Study tracks spike in zipline accidents

Children under 10 tabbed as most susceptible to serious injury; researchers call for better safety standards

Staff Report

Popular zipline attractions should be subject to uniform safety standards across all jurisdictions to protect children from serious injuries, public health researchers said this week after documenting an alarming spike in injuries.

The Research Institute at Nationwide Children’s Hospital found that an estimated 16,850 non-fatal zipline-related injuries were treated in U.S. emergency departments from 1997 through 2012, with 70 percent of the injuries occurred during the last four years of the study period, indicating a growing problem.

In 2012 alone, there were more than 3,600 people treated in U.S. emergency departments for zipline-related injuries, nearly 10 per day. Children younger than 10 years of age accounted for almost half (45 percent) of the zipline-related injuries while youth, ages 10-19, accounted for an additional 33 percent of injured patients. Continue reading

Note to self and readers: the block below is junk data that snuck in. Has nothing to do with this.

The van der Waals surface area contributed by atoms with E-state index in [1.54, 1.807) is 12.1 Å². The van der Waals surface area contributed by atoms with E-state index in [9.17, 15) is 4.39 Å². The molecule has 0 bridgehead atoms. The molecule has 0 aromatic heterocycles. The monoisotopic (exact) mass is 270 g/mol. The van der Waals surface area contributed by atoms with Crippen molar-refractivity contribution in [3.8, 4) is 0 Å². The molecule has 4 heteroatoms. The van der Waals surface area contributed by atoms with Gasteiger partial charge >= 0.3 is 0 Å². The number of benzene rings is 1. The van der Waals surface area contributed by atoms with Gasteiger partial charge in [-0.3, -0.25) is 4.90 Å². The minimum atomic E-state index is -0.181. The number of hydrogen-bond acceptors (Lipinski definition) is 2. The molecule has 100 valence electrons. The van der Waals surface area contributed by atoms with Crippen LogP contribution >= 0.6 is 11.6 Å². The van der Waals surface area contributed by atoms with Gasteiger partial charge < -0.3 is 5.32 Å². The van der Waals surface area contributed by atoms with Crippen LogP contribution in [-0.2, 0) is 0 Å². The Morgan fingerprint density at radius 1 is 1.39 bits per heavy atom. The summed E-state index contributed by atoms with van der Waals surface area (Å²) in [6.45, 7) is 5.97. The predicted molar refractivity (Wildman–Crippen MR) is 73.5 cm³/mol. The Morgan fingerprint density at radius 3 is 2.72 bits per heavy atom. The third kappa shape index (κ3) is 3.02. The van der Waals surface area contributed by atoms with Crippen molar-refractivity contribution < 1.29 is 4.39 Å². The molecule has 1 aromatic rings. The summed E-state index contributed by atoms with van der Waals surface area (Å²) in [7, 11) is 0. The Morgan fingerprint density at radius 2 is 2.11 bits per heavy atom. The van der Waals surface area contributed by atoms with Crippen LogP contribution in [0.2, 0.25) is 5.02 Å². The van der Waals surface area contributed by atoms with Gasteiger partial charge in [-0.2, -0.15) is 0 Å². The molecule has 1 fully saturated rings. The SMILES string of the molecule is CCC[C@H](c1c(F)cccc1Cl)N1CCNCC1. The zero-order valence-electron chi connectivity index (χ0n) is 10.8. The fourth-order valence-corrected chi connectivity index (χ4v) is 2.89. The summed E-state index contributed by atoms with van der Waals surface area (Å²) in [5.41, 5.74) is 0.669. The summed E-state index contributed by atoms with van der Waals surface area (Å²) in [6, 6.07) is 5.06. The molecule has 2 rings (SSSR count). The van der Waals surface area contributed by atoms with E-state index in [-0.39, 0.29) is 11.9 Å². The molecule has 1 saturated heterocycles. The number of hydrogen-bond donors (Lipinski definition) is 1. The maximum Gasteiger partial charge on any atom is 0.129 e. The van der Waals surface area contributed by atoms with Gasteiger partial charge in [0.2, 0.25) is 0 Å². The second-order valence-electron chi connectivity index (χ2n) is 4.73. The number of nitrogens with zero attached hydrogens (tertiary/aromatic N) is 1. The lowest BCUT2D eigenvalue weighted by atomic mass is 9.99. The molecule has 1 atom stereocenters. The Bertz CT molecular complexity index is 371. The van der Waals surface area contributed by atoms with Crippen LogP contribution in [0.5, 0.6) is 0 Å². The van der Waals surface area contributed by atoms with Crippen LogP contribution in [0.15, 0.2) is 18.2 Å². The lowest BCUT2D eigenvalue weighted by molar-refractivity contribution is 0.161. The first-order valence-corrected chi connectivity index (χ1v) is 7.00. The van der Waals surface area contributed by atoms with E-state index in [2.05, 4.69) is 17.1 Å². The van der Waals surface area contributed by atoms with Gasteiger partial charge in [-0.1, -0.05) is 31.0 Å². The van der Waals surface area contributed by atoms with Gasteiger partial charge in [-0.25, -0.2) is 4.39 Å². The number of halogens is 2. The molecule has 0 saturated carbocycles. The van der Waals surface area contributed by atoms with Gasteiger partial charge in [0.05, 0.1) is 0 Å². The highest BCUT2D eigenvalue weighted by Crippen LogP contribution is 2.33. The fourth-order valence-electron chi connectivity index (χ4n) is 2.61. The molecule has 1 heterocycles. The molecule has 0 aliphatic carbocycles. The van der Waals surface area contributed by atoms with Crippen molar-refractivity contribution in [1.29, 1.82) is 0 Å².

Popular Waterton Canyon recreation area near Denver closed after bear chases cyclist

American black bears are notorious scavengers, and their habit of seeking out human food nearly always ends badly. Photo courtesy U.S. Forest Service.

American black bears are notorious scavengers, and their habit of seeking out human food nearly always ends badly. Photo courtesy U.S. Forest Service.

Wildlife managers have closed several areas this summer due to bear activity and to avoid unwanted encounters

Staff Report

FRISCO — After earlier summer closures of popular national forest areas due to close encounters with bears, Denver Water and Colorado Parks and Wildlife have decided to close Waterton Canyon to public recreation until further notice — for the same reason.